Lighthouse Cove Mini-Golf

What people may not have heard about is the less publicized saga about Lighthouse Cove Mini-Golf. In 2012, the owners applied to zoning for a permit to open their business. Jupiter Dune residents and Ocean Park residents presented significant opposition. However, despite the strong opposition, Mayor Golonka voted to approve the plan, but with an important, sensitive, and mindful compromise: The creation of a conservation land portion on the east side that would benefit the Jupiter Dune community.

As I understand, after this event, everyone went home and tried to live with the new arrangement. Some residents on that side who were subjected to music and lights called to complain, yet for some strange reason, none of the complaints were passed on to Dean Fowler from code compliance, Carol Watson, another District 1 (4) Town Council Candidate, reported.

What residents did not know is that, while they were spending summers with their families out West or up North, something was brewing in Jupiter: Owners of the Light House Cove Mini-Golf had hired the town-favorite landscape company, Gentile Glas Holloway O’Mahoney & Associates, who filed an amendment to the 2012 resolution.

Posted zoning signs misled those who saw them as the notice called for a playground and pavilion. Some local news talked about the business offering birthday parties—nothing different from the original plan. Furthermore, since it was presented as an ‘amendment,’ owners had no obligations to send a written notice to abutting properties. Was this an underhanded approach by owners, their consultant, Gentile, or zoning, who knew that a variance would have required a written notice that may have produced opposition by abutting properties Jupiter Dune and Jupiter Park?

Rather than risk bring on oppositions, by sending a notice, their application presented letters of recommendation from nearby businesses. A significant part of the story is that owners purchased the right to build on conservation land for the small sum of $150,000— a third of its value. A good deal for the owners, but a new ignitor to the residents’ prior fury and resignation.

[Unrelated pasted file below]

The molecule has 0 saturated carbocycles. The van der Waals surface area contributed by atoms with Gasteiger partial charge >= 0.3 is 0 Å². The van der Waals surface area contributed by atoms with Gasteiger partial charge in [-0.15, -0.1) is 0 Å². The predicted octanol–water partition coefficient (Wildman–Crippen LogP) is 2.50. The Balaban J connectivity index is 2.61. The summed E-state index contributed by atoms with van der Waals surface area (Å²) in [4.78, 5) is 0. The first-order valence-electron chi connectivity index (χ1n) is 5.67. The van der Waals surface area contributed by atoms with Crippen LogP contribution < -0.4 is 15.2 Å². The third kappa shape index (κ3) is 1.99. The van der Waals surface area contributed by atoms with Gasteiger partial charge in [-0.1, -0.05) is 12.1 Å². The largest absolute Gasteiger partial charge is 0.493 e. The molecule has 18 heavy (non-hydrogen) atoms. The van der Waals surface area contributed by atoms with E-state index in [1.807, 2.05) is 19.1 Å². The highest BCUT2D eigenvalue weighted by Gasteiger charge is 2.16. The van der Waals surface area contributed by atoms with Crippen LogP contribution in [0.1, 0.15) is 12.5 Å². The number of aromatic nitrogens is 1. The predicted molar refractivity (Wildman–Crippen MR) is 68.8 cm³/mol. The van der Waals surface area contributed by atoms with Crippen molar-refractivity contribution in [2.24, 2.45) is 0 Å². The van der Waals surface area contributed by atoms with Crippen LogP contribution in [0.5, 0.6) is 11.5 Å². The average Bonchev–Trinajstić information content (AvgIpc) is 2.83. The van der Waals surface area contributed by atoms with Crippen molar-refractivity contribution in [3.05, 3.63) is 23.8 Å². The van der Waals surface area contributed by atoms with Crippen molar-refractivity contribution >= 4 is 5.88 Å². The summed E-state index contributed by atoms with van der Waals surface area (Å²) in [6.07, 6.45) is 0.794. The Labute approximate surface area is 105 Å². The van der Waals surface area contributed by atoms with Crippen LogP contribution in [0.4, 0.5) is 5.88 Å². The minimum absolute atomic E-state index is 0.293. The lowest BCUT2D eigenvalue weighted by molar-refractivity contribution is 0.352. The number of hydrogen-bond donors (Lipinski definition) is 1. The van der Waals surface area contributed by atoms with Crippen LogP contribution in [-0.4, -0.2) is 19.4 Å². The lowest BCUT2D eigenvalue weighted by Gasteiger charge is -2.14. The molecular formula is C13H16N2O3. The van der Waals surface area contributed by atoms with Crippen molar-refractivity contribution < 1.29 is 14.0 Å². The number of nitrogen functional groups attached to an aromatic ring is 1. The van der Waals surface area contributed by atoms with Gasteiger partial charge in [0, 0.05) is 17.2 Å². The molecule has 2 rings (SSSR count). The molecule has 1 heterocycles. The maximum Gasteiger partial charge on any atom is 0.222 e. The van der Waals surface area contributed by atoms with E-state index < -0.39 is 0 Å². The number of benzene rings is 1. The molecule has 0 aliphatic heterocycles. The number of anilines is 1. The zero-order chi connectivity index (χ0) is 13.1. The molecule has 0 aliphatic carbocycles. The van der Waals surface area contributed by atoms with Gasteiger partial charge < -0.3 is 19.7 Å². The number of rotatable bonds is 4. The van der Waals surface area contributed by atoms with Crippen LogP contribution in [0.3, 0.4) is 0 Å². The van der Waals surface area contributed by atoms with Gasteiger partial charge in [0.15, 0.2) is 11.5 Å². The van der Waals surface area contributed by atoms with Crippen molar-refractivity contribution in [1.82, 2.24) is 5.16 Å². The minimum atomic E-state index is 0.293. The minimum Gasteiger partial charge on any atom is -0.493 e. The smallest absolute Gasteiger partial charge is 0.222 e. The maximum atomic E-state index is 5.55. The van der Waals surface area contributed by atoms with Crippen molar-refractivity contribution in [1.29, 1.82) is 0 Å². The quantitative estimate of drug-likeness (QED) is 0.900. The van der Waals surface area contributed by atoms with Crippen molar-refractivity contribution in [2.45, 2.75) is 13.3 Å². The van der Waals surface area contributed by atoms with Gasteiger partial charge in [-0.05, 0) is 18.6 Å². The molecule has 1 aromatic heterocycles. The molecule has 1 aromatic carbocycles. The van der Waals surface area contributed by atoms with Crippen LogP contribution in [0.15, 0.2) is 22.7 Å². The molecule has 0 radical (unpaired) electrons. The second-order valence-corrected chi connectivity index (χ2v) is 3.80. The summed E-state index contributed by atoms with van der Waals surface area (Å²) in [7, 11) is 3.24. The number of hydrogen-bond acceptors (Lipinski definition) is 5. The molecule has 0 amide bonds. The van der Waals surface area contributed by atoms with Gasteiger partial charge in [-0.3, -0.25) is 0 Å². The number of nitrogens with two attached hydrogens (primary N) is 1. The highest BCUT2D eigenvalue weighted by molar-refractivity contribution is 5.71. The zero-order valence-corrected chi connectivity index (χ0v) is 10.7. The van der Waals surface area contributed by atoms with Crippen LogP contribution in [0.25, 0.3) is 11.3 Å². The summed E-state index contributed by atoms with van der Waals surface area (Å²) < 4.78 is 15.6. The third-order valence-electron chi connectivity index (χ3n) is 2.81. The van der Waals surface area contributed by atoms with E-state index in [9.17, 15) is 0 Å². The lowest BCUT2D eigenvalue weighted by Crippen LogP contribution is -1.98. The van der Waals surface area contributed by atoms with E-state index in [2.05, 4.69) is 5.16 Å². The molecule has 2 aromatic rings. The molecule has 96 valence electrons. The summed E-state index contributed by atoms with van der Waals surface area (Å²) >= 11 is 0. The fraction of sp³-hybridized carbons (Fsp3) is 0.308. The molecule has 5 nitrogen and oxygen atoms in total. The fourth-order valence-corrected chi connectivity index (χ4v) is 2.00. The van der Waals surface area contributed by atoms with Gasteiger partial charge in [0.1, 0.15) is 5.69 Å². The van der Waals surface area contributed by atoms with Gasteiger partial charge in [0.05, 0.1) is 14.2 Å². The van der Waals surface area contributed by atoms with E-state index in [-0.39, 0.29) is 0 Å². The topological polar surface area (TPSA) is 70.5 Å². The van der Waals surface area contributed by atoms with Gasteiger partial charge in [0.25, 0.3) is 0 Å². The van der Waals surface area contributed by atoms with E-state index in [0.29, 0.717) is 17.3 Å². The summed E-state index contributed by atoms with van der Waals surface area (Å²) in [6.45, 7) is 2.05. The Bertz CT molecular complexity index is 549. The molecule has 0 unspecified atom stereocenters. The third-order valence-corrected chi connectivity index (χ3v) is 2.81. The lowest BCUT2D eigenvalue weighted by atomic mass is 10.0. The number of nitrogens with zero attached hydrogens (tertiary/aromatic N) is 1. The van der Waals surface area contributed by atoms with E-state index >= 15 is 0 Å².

Homeowners realized something was wrong when the bulldozers pulled in to clean out the conservation land, and they looked back to determine how this had been possible. They had missed not only the discussion at a town hall of September 20th but also the 30-day appeal period. Advocate for conservation land, Nicolette Asselin, approached the town to discuss replacing the conservation land with nearby vegetation, but after January’s articles, she said, “Every resident I spoke to was furious. The outrage reached its peak, the article was not describing a birthday outdoor pavilion but a 15-TV restaurant. People went over asking what this was about and were told, ‘It will be like a Duffy.’ The next question, of course, was: Is this a sports bar in an open pavilion?”

Asselin said that zoning was called and callers were assured: “It is according to plan or resolution signed on September 20th.” People objected: But the description of the Resolution signed that fall was of a pavilion for rental and a playground! How can you be talking about a ‘restaurant’?

Next Dan Zucchi, a board member of Jupiter Dune, called someone he knew at town hall, Town Councilman Wayne Posner. His written response to his inquiry was: “(1) There was an extensive outreach to the public before the hearing… (2) They were forced to put up $150,000… (3) There will not be any alcohol served in the new pavilion.”

To clarify his statement, Jupiter Dune Golf Course Association President Steve Shain, HOA President Gary Sommer, and Treasurer Jack Adderly met with Posner who had voted for the expansion. A board member asked, “…but if there was an extensive outreach, how is it that no one knows about it? There are four legal entities representing owners of abutting properties, 150 units or over 300 residents and not a single soul has ever heard of this change?” Posner had no answer to the point.